Health plans' huge earnings spark fallout from politicians
■ Insurers, however, plan to stick with their strategy of maximizing rates while minimizing costs.
Health insurance executives say that, despite political backlash toward their profits and pricing, they will continue to push medical spending lower and keep premiums at the greatest possible margin above costs.
The statements came as the seven largest publicly traded health insurers generally reported second-quarter profits above analysts' expectations.
The plans credited lower health spending, in large part due to money set aside for a flu epidemic that wasn't as bad as expected, and in part because even insured patients were spending less on health care. The plans also credited their own "pricing discipline" -- keeping premiums as high as possible, even at the risk of losing members and standing with politicians.
During a second-quarter earnings conference call between UnitedHealth Group executives and investment analysts, Citigroup's Carl McDonald asked if the company was bracing for more resistance to rate increases and "pricing to trend" -- setting premiums higher as medical costs rise, allowing for consistent or even growing profit margins.
Given the political environment and the company's historic profit margins, which he cited at 7%, McDonald wondered if UnitedHealth Group could keep up those price increases. United said, yes it can.
"I think that you can still price to trend. I think that is the appropriate long-term positioning of the organization," CEO Stephen Hemsley said.
Five of the seven largest shareholder-owned health plans -- Aetna, Health Net, Humana, UnitedHealth Group and WellPoint -- reported profits in the second quarter of 2010 better than the same period in 2009.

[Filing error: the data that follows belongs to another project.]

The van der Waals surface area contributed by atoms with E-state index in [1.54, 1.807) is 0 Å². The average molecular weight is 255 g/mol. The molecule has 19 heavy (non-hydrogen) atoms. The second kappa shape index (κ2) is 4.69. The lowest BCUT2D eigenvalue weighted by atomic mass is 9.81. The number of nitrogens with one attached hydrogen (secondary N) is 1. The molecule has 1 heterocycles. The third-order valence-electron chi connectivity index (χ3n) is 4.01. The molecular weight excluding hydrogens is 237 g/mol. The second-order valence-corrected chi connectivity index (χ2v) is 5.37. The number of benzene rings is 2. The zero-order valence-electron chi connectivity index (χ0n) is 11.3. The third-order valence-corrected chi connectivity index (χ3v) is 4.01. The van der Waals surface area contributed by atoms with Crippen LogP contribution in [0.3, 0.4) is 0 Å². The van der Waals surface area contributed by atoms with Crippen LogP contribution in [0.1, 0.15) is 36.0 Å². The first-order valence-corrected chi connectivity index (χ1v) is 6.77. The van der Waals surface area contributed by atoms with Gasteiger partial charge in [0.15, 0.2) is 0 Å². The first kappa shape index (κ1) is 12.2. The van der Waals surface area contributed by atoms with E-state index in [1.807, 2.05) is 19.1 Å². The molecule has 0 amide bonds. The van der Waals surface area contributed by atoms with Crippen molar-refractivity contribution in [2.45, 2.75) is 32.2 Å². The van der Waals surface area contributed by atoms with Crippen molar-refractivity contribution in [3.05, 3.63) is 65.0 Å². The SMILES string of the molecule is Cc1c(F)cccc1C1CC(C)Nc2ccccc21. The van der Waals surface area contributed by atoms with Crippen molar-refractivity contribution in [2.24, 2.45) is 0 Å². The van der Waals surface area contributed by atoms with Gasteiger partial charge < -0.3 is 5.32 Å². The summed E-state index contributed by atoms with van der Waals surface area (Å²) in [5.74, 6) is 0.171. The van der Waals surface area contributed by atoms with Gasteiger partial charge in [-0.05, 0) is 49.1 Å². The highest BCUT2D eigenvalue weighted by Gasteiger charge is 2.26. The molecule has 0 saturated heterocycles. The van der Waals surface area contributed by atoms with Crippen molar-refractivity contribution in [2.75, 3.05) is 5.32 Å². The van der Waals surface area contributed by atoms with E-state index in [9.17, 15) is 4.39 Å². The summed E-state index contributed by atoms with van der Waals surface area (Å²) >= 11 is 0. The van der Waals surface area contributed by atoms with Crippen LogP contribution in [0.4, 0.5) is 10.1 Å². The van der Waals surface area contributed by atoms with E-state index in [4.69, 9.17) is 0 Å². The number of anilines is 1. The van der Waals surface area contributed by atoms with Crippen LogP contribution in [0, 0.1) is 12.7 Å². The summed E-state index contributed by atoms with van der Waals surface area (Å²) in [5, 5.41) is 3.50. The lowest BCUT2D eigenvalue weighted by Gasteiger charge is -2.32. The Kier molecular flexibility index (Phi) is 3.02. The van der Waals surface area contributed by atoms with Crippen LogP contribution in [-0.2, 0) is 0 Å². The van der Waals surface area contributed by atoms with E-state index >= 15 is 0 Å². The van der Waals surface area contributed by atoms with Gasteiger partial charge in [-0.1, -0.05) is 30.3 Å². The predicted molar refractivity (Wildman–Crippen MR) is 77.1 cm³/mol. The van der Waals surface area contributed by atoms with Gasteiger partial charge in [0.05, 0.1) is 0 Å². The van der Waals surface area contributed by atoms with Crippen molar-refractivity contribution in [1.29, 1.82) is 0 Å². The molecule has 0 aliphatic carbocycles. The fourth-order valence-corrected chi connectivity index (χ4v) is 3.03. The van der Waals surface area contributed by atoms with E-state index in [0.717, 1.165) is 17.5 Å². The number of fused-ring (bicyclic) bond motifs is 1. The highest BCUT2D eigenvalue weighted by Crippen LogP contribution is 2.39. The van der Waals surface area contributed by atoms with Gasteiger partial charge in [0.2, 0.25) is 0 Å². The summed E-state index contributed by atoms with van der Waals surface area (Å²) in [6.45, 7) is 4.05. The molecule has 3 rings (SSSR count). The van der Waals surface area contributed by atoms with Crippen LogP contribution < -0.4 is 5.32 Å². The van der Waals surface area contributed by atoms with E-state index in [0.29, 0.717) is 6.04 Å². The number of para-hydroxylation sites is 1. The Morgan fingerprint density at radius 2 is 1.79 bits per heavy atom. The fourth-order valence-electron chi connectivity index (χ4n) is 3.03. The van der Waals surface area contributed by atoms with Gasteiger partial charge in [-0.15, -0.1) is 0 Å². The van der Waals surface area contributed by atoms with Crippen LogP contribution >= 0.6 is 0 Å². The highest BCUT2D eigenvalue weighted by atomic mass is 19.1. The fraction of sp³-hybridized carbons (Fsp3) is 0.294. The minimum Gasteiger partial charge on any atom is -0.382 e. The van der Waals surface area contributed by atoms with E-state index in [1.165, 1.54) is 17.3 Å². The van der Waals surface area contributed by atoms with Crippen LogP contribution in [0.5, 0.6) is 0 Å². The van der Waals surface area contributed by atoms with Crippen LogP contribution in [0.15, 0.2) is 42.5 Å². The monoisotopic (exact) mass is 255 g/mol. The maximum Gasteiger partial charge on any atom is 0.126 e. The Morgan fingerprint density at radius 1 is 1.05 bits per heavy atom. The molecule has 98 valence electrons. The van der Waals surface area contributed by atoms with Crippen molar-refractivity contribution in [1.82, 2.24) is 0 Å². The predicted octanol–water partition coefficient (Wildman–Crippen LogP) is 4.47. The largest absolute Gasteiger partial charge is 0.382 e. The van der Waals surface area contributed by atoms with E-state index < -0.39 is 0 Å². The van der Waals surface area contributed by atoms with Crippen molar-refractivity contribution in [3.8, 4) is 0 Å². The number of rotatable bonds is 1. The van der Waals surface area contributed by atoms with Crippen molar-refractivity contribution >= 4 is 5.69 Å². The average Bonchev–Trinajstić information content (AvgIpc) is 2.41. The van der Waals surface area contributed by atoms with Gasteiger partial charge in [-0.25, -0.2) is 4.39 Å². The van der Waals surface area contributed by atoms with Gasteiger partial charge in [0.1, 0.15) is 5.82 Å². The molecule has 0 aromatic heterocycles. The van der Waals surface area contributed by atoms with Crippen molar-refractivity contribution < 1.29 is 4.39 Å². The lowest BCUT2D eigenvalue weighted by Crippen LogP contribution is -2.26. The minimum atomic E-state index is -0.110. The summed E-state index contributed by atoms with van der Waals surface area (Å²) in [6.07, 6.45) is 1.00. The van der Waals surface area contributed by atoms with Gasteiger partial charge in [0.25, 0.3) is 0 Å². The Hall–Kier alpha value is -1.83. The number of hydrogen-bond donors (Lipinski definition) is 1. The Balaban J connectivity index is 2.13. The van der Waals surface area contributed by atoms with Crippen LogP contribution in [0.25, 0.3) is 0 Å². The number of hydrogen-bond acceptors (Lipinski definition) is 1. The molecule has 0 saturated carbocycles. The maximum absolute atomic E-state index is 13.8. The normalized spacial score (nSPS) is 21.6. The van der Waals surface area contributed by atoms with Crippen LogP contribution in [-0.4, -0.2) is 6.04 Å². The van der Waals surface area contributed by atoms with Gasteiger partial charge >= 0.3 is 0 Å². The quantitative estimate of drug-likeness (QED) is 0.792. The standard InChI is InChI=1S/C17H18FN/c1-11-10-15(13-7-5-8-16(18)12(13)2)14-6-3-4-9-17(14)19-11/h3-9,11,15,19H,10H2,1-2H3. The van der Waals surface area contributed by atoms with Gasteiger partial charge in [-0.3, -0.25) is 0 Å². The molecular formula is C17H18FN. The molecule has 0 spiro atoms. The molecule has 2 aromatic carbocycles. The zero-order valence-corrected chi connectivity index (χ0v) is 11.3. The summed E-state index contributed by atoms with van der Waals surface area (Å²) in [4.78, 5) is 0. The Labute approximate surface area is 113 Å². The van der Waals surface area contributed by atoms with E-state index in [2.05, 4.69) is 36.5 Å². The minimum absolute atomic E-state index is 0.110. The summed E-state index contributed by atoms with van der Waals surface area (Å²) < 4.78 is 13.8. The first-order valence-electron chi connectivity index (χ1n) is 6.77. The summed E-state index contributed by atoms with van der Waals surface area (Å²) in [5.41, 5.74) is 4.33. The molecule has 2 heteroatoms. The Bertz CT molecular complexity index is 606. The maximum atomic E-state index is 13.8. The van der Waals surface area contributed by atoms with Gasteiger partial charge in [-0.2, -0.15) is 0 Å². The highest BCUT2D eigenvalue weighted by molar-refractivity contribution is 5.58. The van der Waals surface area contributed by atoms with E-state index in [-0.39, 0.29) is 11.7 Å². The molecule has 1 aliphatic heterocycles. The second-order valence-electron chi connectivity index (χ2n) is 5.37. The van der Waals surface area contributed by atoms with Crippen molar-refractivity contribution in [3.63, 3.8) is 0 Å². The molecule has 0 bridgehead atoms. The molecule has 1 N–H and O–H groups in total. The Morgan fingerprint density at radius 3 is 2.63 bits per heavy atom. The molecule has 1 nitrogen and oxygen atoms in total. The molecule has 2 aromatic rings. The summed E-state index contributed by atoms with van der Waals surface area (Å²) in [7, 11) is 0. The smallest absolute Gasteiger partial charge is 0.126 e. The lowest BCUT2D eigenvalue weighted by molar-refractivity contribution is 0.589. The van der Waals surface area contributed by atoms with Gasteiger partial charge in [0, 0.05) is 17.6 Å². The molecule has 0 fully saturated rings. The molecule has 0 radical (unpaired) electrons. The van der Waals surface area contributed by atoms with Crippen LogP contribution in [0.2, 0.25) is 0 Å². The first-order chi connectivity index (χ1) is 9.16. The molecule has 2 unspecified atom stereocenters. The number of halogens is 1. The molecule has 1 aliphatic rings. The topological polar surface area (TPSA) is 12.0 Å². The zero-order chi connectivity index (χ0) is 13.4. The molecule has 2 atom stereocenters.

But all seven companies raised their estimates of the total profit they will bring in for the full year.
Net income for the quarter ranged from $1 million for Coventry Health Care to $1.1 billion for UnitedHealth Group. Coventry was charged $278 million for a class-action lawsuit settlement regarding its workers' compensation business in Louisiana.
United's per-share profit of 99 cents was up 37% from the same quarter in 2009, but that wasn't even the largest increase among the biggest seven insurers. Aetna reported earnings of $491 million, or $1.14 per share, a 48% jump, Humana and WellPoint reported a 20% jump in per-share earnings compared with the second quarter of 2009. Coventry earnings would have been up without the settlement.
Cigna's health insurance business did better than expected, but the company saw earnings drop because of losses in nonhealth business.
Most of the big health plans lost members and brought in lower revenue than the prior year but were still able to make a profit because of lower medical spending. For several insurers, a milder-than-anticipated flu season made a critical difference to earnings, allowing them to count as revenue money that had been set aside, but not spent, for the influenza A(H1N1) pandemic. For some plans, such as WellPoint, that turned around what would have been a profit decline from the second quarter of 2009.